This is where Top Presentation of the Day, Start-up of You by Co-founder and Chairman of LinkedIn Reid Hoffman comes in. Having just uploaded a successful 110-slide presentation, I had to check out this mega deck–I am happy I did. I haven’t made enough use of LinkedIn, and after perusing this immersive deck, I don’t know why. This summary of the book Start-up of You poses a very simple idea–that all of us need to think like entrepreneurs–not just those who function in that same role. Reid Hoffman and Ben Casnocha firmly believe that our success as professionals depends on recapturing and maximizing entrepreneurship–of our own careers. I have added the book to my Nook list of reads, and you should too. But in the meantime, if you haven’t already, check out the excellent deck below:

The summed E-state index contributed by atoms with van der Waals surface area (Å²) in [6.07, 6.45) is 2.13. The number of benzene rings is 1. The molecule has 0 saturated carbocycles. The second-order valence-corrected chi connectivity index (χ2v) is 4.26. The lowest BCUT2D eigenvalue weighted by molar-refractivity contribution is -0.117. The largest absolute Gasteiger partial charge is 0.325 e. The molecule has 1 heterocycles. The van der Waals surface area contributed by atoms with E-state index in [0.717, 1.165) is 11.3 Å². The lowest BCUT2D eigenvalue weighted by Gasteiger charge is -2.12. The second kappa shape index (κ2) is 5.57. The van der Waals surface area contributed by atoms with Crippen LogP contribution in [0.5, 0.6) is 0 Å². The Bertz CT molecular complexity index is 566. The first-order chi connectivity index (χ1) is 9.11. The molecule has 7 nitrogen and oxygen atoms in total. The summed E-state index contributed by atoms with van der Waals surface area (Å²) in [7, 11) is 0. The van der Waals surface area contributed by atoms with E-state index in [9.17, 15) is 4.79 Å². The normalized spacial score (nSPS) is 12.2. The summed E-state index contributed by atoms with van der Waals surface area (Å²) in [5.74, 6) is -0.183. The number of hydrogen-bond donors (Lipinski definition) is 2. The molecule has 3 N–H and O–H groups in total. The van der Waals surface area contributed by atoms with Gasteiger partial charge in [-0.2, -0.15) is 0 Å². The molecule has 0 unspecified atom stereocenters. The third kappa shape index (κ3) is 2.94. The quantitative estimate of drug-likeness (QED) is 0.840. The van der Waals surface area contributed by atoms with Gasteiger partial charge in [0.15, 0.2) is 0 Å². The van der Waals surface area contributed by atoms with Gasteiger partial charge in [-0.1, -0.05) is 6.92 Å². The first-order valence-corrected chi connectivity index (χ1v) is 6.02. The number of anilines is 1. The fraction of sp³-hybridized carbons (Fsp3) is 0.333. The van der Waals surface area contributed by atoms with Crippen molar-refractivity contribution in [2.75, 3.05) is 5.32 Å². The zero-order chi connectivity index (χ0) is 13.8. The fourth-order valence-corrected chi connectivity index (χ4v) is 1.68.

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Is Design Typography? 52 Presentation Tips by SOAP

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Photo Credit: arnoKath via Compfight cc

In yesterday’s Professional Communication and Presentation class, Alex’s students were given the task of designing their decks for tomorrow’s Worst Case Scenario Demonstration speech.  Several students came to me for input, and I discussed typeface choice with most of them. You may have heard the phrase, design is 95% typography,” but what does that mean? Does that mean that all of those minute decisions we make about shapes, images, colors, and textures are worthless if we make the wrong choice of type for a presentation? Does that mean we should devote 95% of our design time to choosing typefaces? When Oliver Reichenstein made this claim in 2006, he was primarily focused on type in web design. However, we can draw a few lessons about type in presentation design from his message (check out the follow up to Reichenstein’s landmark article here.):